Two months after telling the world that he's battling Parkinson's disease, Michael Kinsley said yesterday that he was stepping down as editor of Slate.
The 50-year-old columnist, who moved to Seattle six years ago to launch the online magazine for Microsoft, said he's resigning mainly because he needs a change. "I was feeling a little bit stale, and I didn't want the magazine to seem stale," said Kinsley, who will continue to write a weekly column and contribute to other Slate projects.
He said his health was "a small factor in the sense that it overcame any inclination I might have to stick with it longer. If you're yearning for a new adventure, do it now. It's a license for immediate self-gratification."
Slate will be run temporarily by Deputy Editor Jack Shafer, then by political writer Jacob Weisberg, in the months that it takes to pick a successor. Both are vying for the top job.
Kinsley acknowledged in a Time essay that he was in "denial" about the disease he has quietly grappled with for eight years. Friends say that some simple daily tasks have become a chore but that he remains an avid hiker.
After two stints as editor of the New Republic and a six-year tenure as the liberal co-host of CNN's "Crossfire," Kinsley was a high-profile hire for Bill Gates when Microsoft was making a major push online.
"Kinsley may be the great editor of his generation," Weisberg said. "Mike invented this magazine, and to a large extent he's invented [this] journalistic medium. At the time, people were extremely skeptical that this kind of magazine made any sense at all online. To a pretty substantial degree, he's been vindicated."
Shafer agreed, saying: "He brought a kind of editorial shine and journalistic sharpness to the Web in its infancy. He's really willing to experiment. I don't think I've ever worked with a boss who was so willing to try something new."
Longtime rival David Talbot, the editor of Salon, praised Kinsley as a "worthy adversary" who focused Slate's "editorial firepower" on commentary. "They were good at finding flaws in mainstream news logic and offering an alternative, often contrarian point of view. They have not excelled as reporters. I don't think they've broken any stories that I can remember."
When Kinsley left Washington for the other Washington, most Internet types regarded him as an interloper -- especially after he declared that "most of what's on the Web now is crap."
Feed magazine said, "Kinsley's ideas are derivative ones." Salon said he "might be reinventing the wheel." HotWired accused Microsoft of trying to "buy its way into the journalism business."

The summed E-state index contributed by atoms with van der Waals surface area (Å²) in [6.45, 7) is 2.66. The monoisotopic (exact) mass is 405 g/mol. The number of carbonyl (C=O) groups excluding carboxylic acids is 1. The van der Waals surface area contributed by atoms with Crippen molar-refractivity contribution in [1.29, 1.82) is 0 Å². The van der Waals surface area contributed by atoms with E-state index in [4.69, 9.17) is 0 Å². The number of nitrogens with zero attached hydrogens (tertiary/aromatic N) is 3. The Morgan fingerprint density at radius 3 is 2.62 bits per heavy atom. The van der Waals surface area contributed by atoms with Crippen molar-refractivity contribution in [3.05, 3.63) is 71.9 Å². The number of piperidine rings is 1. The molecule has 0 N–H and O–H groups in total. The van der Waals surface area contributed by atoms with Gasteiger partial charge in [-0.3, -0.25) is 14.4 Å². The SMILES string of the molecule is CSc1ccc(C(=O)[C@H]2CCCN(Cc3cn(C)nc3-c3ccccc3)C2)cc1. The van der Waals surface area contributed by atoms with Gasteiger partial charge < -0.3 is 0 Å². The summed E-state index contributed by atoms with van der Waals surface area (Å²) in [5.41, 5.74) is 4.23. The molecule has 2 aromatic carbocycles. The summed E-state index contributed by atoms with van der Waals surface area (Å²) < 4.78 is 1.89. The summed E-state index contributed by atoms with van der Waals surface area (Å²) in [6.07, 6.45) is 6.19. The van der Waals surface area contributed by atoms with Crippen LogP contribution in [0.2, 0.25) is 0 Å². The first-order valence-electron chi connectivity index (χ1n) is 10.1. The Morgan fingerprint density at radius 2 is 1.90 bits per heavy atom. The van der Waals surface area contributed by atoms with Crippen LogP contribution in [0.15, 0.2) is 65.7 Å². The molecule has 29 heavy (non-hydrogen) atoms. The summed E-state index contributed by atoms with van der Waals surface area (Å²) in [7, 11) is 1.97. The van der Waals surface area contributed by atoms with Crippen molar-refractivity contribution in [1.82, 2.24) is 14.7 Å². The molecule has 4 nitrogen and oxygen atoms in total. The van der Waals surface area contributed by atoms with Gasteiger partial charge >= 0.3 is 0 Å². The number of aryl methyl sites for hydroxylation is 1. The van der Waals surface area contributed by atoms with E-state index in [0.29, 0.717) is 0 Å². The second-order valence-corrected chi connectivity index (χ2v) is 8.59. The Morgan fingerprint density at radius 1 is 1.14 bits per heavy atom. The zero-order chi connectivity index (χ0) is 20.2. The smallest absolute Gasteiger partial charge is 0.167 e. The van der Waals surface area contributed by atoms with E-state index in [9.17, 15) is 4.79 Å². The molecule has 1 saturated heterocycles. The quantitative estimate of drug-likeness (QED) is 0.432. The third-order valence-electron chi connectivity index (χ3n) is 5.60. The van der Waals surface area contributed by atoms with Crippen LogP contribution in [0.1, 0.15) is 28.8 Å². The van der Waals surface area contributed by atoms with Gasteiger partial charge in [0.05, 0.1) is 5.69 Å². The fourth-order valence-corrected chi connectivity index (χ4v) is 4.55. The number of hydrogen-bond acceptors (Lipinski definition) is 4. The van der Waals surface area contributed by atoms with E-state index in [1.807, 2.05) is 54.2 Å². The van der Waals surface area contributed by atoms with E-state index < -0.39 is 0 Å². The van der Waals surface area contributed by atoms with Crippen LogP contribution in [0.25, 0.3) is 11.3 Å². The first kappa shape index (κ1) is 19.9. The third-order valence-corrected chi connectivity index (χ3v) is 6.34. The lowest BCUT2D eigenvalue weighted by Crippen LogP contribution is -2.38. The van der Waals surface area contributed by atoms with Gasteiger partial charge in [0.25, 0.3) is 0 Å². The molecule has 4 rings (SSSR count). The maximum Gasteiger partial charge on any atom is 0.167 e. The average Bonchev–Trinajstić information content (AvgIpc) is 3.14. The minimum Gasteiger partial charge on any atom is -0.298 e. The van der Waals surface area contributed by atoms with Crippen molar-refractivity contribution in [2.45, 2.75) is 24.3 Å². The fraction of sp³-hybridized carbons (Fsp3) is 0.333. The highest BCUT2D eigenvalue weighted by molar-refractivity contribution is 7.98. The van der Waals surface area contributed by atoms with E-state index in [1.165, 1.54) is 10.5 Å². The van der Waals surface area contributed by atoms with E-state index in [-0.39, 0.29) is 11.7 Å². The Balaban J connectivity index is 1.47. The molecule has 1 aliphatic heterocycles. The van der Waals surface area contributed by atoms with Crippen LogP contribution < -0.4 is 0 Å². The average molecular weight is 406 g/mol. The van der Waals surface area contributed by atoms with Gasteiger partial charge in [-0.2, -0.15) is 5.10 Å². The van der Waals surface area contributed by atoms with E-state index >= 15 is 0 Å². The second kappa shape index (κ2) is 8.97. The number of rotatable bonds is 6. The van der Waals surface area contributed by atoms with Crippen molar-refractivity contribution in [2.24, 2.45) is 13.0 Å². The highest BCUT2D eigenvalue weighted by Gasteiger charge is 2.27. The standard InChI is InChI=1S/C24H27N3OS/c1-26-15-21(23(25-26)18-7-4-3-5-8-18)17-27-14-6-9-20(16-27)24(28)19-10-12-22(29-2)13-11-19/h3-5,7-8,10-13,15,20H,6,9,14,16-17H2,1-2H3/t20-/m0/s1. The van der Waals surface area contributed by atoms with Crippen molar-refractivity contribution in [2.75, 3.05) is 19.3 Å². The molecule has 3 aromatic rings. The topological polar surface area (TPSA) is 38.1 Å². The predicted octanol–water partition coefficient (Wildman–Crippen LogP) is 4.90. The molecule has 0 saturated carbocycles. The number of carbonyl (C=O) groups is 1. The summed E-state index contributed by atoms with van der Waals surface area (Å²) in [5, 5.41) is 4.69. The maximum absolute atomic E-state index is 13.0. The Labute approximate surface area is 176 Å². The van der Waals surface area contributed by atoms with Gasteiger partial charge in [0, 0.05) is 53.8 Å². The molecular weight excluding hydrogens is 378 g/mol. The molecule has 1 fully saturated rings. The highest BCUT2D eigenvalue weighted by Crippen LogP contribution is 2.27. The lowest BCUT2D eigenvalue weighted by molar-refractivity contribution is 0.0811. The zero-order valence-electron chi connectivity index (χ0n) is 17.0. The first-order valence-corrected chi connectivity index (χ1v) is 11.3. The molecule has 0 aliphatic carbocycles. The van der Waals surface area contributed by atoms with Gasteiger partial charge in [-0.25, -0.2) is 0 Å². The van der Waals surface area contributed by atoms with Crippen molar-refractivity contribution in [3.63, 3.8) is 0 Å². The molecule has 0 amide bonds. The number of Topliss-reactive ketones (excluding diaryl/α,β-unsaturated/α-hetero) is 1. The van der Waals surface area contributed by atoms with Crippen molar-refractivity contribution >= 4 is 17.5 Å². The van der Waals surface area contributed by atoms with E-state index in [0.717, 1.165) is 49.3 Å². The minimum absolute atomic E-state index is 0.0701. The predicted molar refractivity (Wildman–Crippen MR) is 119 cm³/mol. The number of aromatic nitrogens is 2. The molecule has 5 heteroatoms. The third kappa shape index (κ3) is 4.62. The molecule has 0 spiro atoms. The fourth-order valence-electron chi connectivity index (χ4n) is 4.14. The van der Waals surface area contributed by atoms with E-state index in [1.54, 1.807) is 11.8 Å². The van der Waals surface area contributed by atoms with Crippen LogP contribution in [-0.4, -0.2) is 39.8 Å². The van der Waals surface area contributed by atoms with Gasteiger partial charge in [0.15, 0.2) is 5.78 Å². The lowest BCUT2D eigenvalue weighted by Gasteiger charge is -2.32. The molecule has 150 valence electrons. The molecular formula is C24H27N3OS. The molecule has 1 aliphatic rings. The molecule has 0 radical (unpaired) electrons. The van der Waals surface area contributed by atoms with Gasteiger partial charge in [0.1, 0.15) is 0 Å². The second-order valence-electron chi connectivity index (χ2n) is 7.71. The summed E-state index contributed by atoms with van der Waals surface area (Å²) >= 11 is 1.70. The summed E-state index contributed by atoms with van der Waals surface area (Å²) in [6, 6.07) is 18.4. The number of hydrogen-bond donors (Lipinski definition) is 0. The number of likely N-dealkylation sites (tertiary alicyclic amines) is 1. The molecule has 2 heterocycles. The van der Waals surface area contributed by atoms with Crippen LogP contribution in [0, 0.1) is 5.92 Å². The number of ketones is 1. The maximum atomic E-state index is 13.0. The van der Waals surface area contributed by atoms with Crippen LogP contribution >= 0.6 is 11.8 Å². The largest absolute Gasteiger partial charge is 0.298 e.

Kinsley admits that his views have evolved. "When I went out here, I thought I was going to start a weekly magazine, basically like the weekly magazines that already existed, that you would download and print out," he said. "It turned out to be something that's very much of the Web. The other thing I was totally wrong about was that the right format was to charge subscribers."
On that score, Slate cannot be described as a success. Like most Web sites, it has never turned a profit, and a one-year experiment in charging $19.95, while attracting more than 25,000 subscribers, was junked in 1999.
At the same time, according to Jupiter Media Metrix, Slate ranks among the top 15 news and information sites, with 2.3 million unique visitors in December. Although it trails the likes of CNN.com, MSNBC.com, NYTimes.com, Time.com, USAToday.com and washingtonpost.com, Slate is the only such site (along with Yahoo! News) not spun off by a network or publication.
One of Kinsley's innovations was to run regular digests of other media outlets, such as newspapers, magazines, arts reviews and one-person Web logs. He has created a sub-genre of diaries and e-mail debates involving prominent writers.
Kinsley has also learned to harness the Web's speed. "Mike has a funny line," Shafer said: " 'Slate doesn't believe in instant analysis; we always want to wait at least 15 minutes.' "
Can Slate thrive without its founder? "Sometimes publications become so intertwined with the personality running them that they don't continue at the same level," Talbot said. "I hope they find someone who is Michael's equal."
Kinsley, whose weekly column appears in The Washington Post, says he will write more pieces for Time to fulfill a contract but otherwise will remain immersed at Slate. He plans to develop a "corner" that will "let the reader play with the technology in a totally unprofessional, amateurish way."
As for the continued speculation about his health, "managing something like Parkinson's does take time and energy," he said. "It's important to exercise and sleep regularly and eat healthy, and all those kinds of things are hard to do if you're also a busy professional. I'm going to be a slightly less busy professional."